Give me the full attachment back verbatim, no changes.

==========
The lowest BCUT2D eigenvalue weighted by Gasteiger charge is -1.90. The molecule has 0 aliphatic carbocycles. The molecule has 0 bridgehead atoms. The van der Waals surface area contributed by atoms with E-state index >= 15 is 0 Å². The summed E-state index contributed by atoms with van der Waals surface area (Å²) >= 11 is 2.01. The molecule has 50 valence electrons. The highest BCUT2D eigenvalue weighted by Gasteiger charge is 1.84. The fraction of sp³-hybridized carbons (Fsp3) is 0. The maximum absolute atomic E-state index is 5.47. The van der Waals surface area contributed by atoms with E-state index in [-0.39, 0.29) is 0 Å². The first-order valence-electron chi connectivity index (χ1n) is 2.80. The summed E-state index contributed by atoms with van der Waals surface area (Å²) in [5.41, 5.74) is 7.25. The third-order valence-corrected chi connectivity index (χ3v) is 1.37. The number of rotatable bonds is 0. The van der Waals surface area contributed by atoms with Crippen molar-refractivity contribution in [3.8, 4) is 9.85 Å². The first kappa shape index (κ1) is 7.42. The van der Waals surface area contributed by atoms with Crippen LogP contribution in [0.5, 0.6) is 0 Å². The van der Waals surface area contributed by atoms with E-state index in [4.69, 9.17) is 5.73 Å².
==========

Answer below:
The lowest BCUT2D eigenvalue weighted by Gasteiger charge is -1.90. The molecule has 0 aliphatic carbocycles. The molecule has 0 bridgehead atoms. The van der Waals surface area contributed by atoms with E-state index >= 15 is 0 Å². The summed E-state index contributed by atoms with van der Waals surface area (Å²) >= 11 is 2.01. The molecule has 50 valence electrons. The highest BCUT2D eigenvalue weighted by Gasteiger charge is 1.84. The fraction of sp³-hybridized carbons (Fsp3) is 0. The maximum absolute atomic E-state index is 5.47. The van der Waals surface area contributed by atoms with E-state index in [-0.39, 0.29) is 0 Å². The first-order valence-electron chi connectivity index (χ1n) is 2.80. The summed E-state index contributed by atoms with van der Waals surface area (Å²) in [5.41, 5.74) is 7.25. The third-order valence-corrected chi connectivity index (χ3v) is 1.37. The number of rotatable bonds is 0. The van der Waals surface area contributed by atoms with Crippen molar-refractivity contribution in [3.8, 4) is 9.85 Å². The first kappa shape index (κ1) is 7.42. The van der Waals surface area contributed by atoms with Crippen LogP contribution in [0.5, 0.6) is 0 Å². The van der Waals surface area contributed by atoms with E-state index in [4.69, 9.17) is 5.73 Å².